Special to ARMCHAIR GOLF
I had my mid-life crisis at 25, which was a good thing. I got it out of the way.
–Nicolas Colsaerts, lone rookie on 2012 European Ryder Cup team
Colsaerts said: “This is quite an achievement. When you look back and you see where I was like three years ago, I’m just the perfect example that if you want something really bad and you put your work into it, if you’ve got the heart and the passion, anything is achievable.
“It’s funny, because I thought about it last night or this morning and it’s almost like I feel like I’ve come back from the dead, which is a bit of a weapon.
“We all go through different phases in our lives, especially when you’re an athlete. You don’t really have a lot of examples that everything goes according to plan.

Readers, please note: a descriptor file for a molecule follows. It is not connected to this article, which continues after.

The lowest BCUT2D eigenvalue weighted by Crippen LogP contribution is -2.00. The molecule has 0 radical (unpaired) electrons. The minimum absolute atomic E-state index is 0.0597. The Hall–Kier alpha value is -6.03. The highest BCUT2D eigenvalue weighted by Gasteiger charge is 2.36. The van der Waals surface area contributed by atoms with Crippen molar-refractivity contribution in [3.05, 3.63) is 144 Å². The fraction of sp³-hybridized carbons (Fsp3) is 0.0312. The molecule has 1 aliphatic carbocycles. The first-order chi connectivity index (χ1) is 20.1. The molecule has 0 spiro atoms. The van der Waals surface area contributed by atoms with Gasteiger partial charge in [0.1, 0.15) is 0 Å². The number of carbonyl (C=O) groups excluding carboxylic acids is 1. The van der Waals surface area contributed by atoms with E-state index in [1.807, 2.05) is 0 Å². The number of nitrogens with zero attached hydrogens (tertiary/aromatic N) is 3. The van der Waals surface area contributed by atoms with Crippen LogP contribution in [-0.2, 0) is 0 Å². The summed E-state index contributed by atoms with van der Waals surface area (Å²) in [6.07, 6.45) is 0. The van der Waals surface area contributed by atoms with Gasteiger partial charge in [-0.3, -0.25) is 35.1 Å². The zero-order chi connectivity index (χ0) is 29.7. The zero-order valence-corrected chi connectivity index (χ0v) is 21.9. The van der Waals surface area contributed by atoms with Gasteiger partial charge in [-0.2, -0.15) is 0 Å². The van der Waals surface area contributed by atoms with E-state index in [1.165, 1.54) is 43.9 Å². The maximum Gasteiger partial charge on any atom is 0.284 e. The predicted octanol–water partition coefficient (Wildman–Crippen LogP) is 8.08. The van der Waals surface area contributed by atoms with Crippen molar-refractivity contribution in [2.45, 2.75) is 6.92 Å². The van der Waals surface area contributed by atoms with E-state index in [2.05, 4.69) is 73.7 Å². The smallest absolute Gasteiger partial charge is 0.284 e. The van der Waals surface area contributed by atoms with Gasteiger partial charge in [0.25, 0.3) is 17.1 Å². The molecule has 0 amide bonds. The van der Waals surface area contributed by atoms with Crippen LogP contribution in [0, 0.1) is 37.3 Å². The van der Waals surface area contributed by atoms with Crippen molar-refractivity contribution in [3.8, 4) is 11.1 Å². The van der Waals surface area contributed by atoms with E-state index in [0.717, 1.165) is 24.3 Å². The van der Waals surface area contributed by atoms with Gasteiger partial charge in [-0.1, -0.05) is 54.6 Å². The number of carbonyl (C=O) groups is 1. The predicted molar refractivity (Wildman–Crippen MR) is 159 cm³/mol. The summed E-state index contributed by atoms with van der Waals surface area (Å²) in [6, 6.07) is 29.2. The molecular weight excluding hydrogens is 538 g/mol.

“I’m certainly not one of them, but I’m kind of proud of my story.”
Colsaerts has confessed that his love of nightlife and lack of discipline left him feeling depressed about his career. After landing a captain’s pick, he said: “I knew I had it in me, but I knew I was going to be a bit of a clown before I got there. I had my mid-life crisis at 25, which was a good thing. I got it out of the way.
“People took me aside to have a word, to tell me to knuckle down a million times, but that decision has to come from you. Everyone is busy doing their own things—no one has time to babysit out here.
Recalling his dark days, he explained: “How about just watching tournament golf on TV and thinking you shouldn’t be on the other side of the screen. It’s pretty difficult when you’re a player and you get to see events that you know you’re not going to be a part of.”
Now the Belgian bomber is on the proper side of the screen, a part of golf’s biggest event.
Brian Keogh covers golf for The Irish Sun and contributes to a variety of golf publications. Pay him a visit at Irish Golf Desk.